• Does it stop the process if there is not a quorum? Or could the Republicans go ahead and vote him in?

  6. Ted, Thanks for your piece on Kavanaugh and overreach and blowback. It seems about right to me. But what if we take it further? Say there had not been overreach, he had not been appointed and….they got someone a little less noxious. We still have the court that installed Bush leaning even further right. So the question that leaves me with is: Is there not a time when you just have to accept you’re in a war and fight as hard as you can? Are we there? (Of course, if we are there, that doesn’t mean we should only listen to women or always assume they’re right. But sometimes eggs get broken.)

    Except then, if you look at the electoral college and the Senate with regard to the power of rural states…man, it gets scary. Which leads me to: well, living in western Massachusetts, as I do, we can hook up with Vermont and seccede. (sp?) But guess what? The Civil War has never been over. They wouldn’t allow it, and they’ve got the guns.

    And such things always take me back to Bernie. Hardly perfect, but he could reach a lot of people on the other side, and I really think he would have won if not shot in the back by the DNC et al. So maybe it really does come down to dropping all the bullshit and the posturing and sticking to your convictions. Or having some in the first place. Maybe that’s what wins in a fair fight.

    Except the guys who do that get snowed under or shot. Every time. Henry Wallace. JFK. RFK. Bernie.

    Now I’ve really depressed myself. What a frickin’ mess.

    • There’s nothing wrong with fighting as hard as you can. Anyone who reads my work knows I feel that way. All I’m saying here is that the #MeToo Movement went too far and ended up running into backlash territory.

      If I had been invited to plant tactics with them, I’m not sure I would’ve argued against their tactics. It’s always easier to see these things after-the-fact.

      But it’s important to learn the lesson for next time. The real audience isn’t in the U.S. Senate elevator. It’s on national television.

    • Danielsomers,

      1. Sanders didn’t get snowed under. Sure, he didn’t win the first time around. But even if he doesn’t announce in 2018, he pulled enough of the lid back for people to get a good long undeniable look: the DNC is crooked as a ball of baby snakes, HRC isn’t interested in anything other than herself and her immediate family, and the whole system is starting to shake apart.

      2. Identity politics is starting to implode due to social media’s ability to allow everyone to Baskin-Robbins their lives. I’m apparently the only person who orders vanilla at B-R. Who orders vanilla? I’m asked. Why come to a place that has rhubarb-arugula-maple and order vanilla? I’m asked. Everyone’s exhausted from running around to attend all their double- and triple-hyphenate support groups (redheaded-Belgian-Americans-who-think-Oswald-acted-alone, liberal-crossingguards-against-Brexit, cauliflower-enthusiasts-of-Keshogan, etc.) and the pendulum is swinging back (in part thanks to Sanders refocusing the national discussion on 99% issues: no health insurance, stagnant wages, nothing to show for decades of work while others become millionaires thanks to an accident of birth).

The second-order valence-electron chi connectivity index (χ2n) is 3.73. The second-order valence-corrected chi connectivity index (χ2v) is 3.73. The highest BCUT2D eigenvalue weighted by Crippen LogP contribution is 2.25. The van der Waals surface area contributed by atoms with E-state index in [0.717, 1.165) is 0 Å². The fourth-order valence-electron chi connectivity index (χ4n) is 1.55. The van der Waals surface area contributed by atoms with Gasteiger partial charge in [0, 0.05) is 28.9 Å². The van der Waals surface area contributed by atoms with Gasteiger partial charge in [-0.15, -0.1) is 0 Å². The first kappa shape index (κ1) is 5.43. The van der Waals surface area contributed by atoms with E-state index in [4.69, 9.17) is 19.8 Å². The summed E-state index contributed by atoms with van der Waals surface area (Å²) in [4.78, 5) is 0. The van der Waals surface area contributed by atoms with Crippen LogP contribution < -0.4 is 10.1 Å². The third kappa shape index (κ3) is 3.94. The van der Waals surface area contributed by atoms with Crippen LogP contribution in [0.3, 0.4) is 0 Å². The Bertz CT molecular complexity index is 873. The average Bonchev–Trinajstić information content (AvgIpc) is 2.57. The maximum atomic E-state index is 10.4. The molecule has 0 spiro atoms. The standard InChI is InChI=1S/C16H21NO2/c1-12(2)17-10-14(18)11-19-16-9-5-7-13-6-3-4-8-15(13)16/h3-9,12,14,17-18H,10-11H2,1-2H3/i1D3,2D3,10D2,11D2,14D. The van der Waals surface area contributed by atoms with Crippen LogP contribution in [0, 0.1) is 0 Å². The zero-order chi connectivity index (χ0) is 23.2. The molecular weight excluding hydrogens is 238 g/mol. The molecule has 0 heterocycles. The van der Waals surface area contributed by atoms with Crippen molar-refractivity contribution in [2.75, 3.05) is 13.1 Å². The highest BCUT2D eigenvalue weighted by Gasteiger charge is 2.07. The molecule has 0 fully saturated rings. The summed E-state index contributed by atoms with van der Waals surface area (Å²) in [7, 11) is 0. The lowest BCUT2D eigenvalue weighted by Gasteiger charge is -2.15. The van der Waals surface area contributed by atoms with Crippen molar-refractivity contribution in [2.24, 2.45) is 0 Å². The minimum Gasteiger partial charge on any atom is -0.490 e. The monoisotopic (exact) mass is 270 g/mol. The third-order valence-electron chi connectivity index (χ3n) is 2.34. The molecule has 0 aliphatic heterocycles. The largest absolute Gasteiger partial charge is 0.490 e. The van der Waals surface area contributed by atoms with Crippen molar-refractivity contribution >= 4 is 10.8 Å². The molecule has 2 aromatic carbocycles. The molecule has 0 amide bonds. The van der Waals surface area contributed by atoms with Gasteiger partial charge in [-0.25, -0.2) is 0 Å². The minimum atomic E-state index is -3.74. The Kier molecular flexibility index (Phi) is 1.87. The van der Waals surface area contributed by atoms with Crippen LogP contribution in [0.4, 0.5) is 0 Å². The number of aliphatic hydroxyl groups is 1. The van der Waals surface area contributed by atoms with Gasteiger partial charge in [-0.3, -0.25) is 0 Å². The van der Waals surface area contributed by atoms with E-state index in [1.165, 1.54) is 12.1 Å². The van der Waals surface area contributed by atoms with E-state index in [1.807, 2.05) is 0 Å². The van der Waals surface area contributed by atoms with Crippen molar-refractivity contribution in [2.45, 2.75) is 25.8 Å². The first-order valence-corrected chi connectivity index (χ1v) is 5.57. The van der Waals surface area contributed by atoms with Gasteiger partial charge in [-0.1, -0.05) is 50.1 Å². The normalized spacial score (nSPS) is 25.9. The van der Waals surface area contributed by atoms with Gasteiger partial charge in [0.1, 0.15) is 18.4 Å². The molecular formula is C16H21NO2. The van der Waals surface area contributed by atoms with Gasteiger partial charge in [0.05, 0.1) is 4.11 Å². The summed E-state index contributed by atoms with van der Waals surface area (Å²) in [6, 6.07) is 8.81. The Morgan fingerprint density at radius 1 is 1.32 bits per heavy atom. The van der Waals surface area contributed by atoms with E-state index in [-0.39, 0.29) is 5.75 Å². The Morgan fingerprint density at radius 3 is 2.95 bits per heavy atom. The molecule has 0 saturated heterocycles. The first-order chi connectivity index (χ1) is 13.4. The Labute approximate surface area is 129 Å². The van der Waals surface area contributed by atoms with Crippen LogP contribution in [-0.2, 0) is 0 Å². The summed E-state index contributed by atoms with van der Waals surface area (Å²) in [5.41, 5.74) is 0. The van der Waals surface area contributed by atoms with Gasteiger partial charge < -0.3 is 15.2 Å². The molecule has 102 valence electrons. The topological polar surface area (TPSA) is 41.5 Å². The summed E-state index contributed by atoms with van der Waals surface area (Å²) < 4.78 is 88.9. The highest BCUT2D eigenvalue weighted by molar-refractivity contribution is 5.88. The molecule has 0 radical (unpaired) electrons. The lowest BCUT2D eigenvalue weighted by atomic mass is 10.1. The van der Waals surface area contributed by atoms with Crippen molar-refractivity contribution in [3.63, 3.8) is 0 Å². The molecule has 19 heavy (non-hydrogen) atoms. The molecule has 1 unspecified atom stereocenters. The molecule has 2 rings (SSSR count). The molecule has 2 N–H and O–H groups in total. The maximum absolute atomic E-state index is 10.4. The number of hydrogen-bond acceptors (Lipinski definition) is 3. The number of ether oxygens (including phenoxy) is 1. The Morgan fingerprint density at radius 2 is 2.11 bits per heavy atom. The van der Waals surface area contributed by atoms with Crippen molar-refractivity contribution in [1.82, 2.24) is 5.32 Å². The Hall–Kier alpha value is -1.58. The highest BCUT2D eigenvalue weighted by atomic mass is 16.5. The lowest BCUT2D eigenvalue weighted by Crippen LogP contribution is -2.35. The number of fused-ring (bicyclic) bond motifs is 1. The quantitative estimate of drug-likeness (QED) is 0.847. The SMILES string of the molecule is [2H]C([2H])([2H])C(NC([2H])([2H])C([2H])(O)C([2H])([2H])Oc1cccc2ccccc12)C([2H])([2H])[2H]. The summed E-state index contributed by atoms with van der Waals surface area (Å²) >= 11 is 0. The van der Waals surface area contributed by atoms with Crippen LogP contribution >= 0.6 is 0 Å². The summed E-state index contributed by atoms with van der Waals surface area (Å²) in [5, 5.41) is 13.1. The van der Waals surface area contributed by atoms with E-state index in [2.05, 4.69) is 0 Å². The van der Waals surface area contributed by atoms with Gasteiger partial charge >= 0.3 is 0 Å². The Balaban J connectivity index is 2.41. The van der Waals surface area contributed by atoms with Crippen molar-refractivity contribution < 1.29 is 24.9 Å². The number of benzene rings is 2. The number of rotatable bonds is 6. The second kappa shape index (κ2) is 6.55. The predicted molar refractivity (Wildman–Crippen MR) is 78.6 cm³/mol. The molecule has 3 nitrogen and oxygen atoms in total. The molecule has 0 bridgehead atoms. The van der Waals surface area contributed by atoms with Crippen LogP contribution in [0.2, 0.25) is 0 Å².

3. If you’re in western Massachusetts, go to the Leverett Peace Pagoda before the weather turns. Just stand on the top of the hill and breathe in. Every time I go through, I come up with an excuse to detour to Leverett. Almost broke my damn fool head a couple winters back trying to climb a gentle path that was slicker than the road to hell.

      I realize it’s a terrifying world right now. I’m out of work, and am truly, truly, astonished by both the quantity and quality of nonresponses I am getting to my resume. I’m one irritated conversation with my landlord away from being out on my ass (being given the opportunity to pull myself up by my bootstraps as the Republicans would say), so I’m not trying to give unasked for Pollyanna advice.

      I volunteered with a political campaign this last election cycle (we lost), and we all knew it was pretty much almost impossible from the start. But I’ll still show up at the next one. Despair is fine as a dessert, but make anger the main course. Get angry, be angry, stay angry. Anger will get you up and out the door in the morning and anger will motivate you to fight (IF FOR NO OTHER REASON) than to at least inconvenience the other side. Those assholes.

      End of rant. Ted, you can have the soapbox back. I’ve gotta go scream out a window.

      • Thanks, Alex. I actually agree with almost all you say, and can identify with a lot, too. That depression I mentioned was momentary–and as I think of it, actually somewhat performative. Mostly, this stuff angers and fascinates me. (I used to be an academic doing radical political ecology research.) Maybe similar to you being tired? Clearly you’re a lot more than that.

        Maybe snowed under is too strong–I totally agree on what Bernie accomplished, and still think he’s probably our best bet. But I do think he got rather screwed by the DNC, media et al. And I think it may cost us more dearly than we know. Especially with the court, elections are looking like a harder and harder way to solve this–although still the best way, and the Democratic Socialists give me hope. (Check out their website, remarkable for 1) explicitly speaking to alienation and anomie, which I think can really help bring diverse political groups together and be a great entry to capitalist critique, and 2) very strong community building, really caring for and helping in concrete ways people who need it, which is a really nice alternative to the Republican slimy-thinktanks for long-term movement building.) Still, I think we may be in for terribly hard times, and I think if Bernie 1.0 had won he might possibly have averted all this.